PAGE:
This code first checks to make sure that the fileModDate is not empty, meaning that there were no errors from FileXtra3. If there aren't any errors, then you create a property list that contains all of the month abbreviations as properties with their corresponding values being the ISO string value for that month. Once you have this list, then you calculate the year, month, and day from the original date string. Next, you combine those three strings to form a single ISO-formatted string that can be used with Director's date object. Once you make this date object, then you subtract it from the current system date to find out how many days old your file is. In this case, if your file is less than 90 days old, then you automatically jump to your main movie, which is named main.dir.

If the file is more than 90 days old, then the movie doesn't jump and you're taken to the next screen which gives the user the option to download a new file. That screen could look like this:

If the user clicks on the Not right now button, then this code is executed:

on mouseUp me
  go movie "main.dir"

which just takes them to the movie without checking for or downloading any new content. However if they click the button saying they want an update, then this code is executed.

on mouseUp me
  pNetID = downloadNetThing ("", the moviePath & "data.cst")
  timeout ("checkDownload").new (100, #checkDownload, me)

This code starts downloading the new data file off the Internet, telling it to replace the file that resides locally on your hard drive. Next, you set up a timeout object that will execute ten times a second to check on the progress of the download. The checkDownload handler looks like this:

if netDone (pNetID) then
  timeout ("checkDownload").forget()
if netError (pNetID) = "OK" or netError (pNetID) = "" then
    member ("netStatus").text = "Download completed."
    go movie "main.dir"
    member ("netStatus").text = "There was an error. Please check your net connection and try again."
  end if

First you check to see if the net operation is done. If it is finished, then you forget the timeout object so that it will no longer check on the progress of the download. Next, you check to see if there was an error with the download. If there were no errors, then you update the status text on screen and then go to your main movie. If there was an error, then you tell the user there was an error and that they should try again.

If the download isn't finished yet, then you need to give the user some sort of feedback telling them what the download is doing. That code looks like this:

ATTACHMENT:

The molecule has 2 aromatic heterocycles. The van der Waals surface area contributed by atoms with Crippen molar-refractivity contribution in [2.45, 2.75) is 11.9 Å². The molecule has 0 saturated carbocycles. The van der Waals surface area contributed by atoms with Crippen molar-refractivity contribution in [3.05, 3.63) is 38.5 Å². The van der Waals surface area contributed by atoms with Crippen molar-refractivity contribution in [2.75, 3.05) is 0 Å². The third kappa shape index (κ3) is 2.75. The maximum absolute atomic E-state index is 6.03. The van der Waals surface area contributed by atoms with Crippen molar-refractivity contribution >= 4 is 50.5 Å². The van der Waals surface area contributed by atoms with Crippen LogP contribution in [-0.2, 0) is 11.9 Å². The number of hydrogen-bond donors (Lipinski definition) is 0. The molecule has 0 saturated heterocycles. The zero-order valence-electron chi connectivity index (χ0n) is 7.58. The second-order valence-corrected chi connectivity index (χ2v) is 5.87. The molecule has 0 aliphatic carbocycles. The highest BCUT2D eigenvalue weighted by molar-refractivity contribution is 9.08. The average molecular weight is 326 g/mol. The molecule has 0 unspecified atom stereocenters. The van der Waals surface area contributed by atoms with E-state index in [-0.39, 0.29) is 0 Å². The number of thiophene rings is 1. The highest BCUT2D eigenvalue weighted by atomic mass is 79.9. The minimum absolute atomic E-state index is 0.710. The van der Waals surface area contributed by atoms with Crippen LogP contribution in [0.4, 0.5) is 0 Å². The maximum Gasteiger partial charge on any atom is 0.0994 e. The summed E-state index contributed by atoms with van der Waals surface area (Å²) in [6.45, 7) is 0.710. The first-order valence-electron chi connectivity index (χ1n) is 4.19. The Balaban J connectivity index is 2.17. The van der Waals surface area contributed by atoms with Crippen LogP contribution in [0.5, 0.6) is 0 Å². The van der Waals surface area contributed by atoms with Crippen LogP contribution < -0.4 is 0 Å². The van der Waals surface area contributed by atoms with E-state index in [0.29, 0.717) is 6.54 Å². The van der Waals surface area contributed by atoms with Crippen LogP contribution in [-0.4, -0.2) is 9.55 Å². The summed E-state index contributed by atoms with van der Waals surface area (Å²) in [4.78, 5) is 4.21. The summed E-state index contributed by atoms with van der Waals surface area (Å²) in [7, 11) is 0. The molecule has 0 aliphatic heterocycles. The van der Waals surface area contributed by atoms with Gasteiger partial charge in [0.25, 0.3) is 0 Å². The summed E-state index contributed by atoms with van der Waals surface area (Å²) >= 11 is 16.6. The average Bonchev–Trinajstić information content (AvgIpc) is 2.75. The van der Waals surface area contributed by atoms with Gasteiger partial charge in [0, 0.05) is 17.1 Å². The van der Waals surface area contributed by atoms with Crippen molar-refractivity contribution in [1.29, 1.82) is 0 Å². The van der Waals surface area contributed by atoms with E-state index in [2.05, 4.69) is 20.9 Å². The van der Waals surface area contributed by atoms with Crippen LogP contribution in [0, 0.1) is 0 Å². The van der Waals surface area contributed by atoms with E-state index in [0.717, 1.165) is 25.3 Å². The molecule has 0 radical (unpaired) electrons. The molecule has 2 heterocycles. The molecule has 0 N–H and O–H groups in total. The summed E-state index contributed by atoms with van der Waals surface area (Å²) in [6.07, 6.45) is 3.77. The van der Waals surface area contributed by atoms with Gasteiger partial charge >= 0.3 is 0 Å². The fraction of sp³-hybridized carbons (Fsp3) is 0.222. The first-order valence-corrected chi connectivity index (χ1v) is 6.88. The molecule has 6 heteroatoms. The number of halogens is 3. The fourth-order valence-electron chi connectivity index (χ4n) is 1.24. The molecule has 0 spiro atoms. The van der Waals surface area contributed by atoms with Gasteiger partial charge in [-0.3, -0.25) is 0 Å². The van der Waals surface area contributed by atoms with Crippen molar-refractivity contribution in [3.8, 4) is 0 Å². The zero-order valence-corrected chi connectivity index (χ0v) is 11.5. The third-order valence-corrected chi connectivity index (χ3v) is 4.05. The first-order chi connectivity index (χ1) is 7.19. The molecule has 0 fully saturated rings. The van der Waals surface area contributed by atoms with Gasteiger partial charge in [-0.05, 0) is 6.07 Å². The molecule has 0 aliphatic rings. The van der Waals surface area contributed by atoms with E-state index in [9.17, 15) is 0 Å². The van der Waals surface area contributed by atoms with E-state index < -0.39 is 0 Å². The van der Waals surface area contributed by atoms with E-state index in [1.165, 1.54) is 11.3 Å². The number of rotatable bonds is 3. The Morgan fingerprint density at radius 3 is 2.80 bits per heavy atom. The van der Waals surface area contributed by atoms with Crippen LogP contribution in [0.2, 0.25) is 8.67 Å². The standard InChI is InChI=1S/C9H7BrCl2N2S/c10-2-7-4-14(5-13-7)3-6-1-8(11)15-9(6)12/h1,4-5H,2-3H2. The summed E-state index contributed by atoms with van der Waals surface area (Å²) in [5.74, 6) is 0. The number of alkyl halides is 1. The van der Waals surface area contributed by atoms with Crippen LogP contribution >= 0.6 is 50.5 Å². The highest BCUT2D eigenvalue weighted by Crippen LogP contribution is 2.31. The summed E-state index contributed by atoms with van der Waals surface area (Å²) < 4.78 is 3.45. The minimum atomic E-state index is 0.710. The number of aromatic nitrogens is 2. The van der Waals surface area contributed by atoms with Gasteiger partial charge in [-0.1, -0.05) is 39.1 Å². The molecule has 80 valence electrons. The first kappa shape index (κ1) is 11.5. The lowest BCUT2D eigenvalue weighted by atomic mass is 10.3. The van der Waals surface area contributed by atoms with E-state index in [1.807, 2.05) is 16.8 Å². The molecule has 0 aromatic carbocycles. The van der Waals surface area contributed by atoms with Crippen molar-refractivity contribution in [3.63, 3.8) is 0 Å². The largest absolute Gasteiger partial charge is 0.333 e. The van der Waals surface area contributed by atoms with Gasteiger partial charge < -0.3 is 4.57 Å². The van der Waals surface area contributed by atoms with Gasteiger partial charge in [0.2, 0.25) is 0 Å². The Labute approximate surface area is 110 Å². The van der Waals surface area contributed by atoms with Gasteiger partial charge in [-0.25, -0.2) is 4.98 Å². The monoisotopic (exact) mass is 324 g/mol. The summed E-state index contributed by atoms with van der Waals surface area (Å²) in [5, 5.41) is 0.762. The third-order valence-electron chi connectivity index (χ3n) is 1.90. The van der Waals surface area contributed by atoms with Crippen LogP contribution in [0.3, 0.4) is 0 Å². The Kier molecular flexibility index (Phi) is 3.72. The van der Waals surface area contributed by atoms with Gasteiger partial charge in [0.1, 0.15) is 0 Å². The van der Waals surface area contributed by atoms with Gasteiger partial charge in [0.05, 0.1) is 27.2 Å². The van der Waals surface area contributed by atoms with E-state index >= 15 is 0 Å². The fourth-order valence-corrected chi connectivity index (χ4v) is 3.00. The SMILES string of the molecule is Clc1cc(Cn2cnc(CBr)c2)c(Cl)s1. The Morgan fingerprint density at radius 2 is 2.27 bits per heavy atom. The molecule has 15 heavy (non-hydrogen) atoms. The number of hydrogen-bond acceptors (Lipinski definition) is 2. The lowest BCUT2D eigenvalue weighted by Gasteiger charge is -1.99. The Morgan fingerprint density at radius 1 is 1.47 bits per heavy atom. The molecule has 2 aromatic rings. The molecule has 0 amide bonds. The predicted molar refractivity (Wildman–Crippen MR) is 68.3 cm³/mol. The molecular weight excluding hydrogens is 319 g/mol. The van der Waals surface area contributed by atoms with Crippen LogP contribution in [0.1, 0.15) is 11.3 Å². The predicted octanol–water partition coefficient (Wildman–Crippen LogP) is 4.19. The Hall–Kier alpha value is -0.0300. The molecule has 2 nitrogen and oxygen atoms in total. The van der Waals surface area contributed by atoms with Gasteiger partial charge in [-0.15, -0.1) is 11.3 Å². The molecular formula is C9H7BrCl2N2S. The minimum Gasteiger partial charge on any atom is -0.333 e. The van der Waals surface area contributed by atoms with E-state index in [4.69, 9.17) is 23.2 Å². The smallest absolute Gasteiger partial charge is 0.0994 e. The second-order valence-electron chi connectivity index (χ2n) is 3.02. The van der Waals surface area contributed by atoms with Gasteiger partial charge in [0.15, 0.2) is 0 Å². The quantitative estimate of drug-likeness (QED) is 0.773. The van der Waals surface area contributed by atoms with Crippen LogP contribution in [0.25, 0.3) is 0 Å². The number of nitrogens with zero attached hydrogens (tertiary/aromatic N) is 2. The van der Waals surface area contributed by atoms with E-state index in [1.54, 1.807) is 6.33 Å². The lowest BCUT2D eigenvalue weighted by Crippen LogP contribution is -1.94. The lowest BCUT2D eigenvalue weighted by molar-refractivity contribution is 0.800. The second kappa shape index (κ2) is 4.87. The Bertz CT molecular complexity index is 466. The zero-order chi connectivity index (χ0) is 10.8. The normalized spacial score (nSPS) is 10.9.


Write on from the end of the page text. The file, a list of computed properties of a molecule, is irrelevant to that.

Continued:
downloadState = getStreamStatus(pNetID)
  case netStatus.state of
      member ("netStatus").text = "Connecting to the server..."
      member ("netStatus").text = "Download started..."
      tempPercent = integer ( 100 * (
downloadState.bytesSoFar / downloadState.bytesTotal) )
      member ("netStatus").text = string (tempPercent) & "% downloaded..."
      member ("netStatus").text = "Download completed."
      member ("netStatus").text = "There was an error. Please check your net connection and try again."
  end case
end if

This code starts by getting the streamStatus of the current download. The streamStatus is a property list containing information about the current state of the download. If the download is just connecting, or has finished, then you update the status text field with the appropriate message. However, if the update is actually downloading, you use the information in the downloadState list to calculate the percentage of the download that has actually happened and report that information to the user. This way, they will be notified of the progress of the download.

And that's all there is to it. Next week, you'll learn about some different strategies for keeping your content fresh, as well as some defensive programming techniques to account for when downloads go bad.

A sample Director 8 movie is available for download in ZIP and SIT archives.

All colorized Lingo code samples have been processed by Dave Mennenoh's brilliant HTMLingo Xtra, available from his site at

Will Turnage is a multimedia programmer based in New York City. In addition to his weekly role as Director Online's Multimedia Handyman, he is also the Technology Director for Sony Music's Client Side Technologies Group. You can read more about his work at